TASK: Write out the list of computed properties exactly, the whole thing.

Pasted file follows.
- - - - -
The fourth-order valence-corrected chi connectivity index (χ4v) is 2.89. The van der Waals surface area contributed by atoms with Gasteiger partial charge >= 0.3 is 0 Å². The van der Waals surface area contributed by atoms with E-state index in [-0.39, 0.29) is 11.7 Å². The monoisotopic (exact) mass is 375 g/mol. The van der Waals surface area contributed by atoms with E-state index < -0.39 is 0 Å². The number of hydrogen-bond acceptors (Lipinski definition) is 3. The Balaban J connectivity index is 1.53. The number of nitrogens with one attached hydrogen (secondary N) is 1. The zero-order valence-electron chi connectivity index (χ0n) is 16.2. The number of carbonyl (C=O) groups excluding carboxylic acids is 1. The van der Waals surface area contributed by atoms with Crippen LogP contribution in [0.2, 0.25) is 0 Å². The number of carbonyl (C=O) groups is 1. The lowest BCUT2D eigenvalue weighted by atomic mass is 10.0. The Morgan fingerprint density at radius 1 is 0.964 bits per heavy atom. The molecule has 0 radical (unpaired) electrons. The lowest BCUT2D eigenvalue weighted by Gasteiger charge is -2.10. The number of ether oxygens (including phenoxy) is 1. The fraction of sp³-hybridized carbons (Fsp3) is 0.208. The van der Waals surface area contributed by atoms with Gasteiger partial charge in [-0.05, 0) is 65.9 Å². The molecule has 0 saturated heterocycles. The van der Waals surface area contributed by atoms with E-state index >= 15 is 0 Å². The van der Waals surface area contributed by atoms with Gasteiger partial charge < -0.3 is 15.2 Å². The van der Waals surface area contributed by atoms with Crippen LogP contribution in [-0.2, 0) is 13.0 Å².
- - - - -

The fourth-order valence-corrected chi connectivity index (χ4v) is 2.89. The van der Waals surface area contributed by atoms with Gasteiger partial charge >= 0.3 is 0 Å². The van der Waals surface area contributed by atoms with E-state index in [-0.39, 0.29) is 11.7 Å². The monoisotopic (exact) mass is 375 g/mol. The van der Waals surface area contributed by atoms with E-state index < -0.39 is 0 Å². The number of hydrogen-bond acceptors (Lipinski definition) is 3. The Balaban J connectivity index is 1.53. The number of nitrogens with one attached hydrogen (secondary N) is 1. The zero-order valence-electron chi connectivity index (χ0n) is 16.2. The number of carbonyl (C=O) groups excluding carboxylic acids is 1. The van der Waals surface area contributed by atoms with Crippen LogP contribution in [0.2, 0.25) is 0 Å². The number of carbonyl (C=O) groups is 1. The lowest BCUT2D eigenvalue weighted by atomic mass is 10.0. The Morgan fingerprint density at radius 1 is 0.964 bits per heavy atom. The molecule has 0 radical (unpaired) electrons. The lowest BCUT2D eigenvalue weighted by Gasteiger charge is -2.10. The number of ether oxygens (including phenoxy) is 1. The fraction of sp³-hybridized carbons (Fsp3) is 0.208. The van der Waals surface area contributed by atoms with Gasteiger partial charge in [-0.05, 0) is 65.9 Å². The molecule has 0 saturated heterocycles. The van der Waals surface area contributed by atoms with E-state index >= 15 is 0 Å². The van der Waals surface area contributed by atoms with Gasteiger partial charge < -0.3 is 15.2 Å². The van der Waals surface area contributed by atoms with Crippen LogP contribution in [-0.2, 0) is 13.0 Å².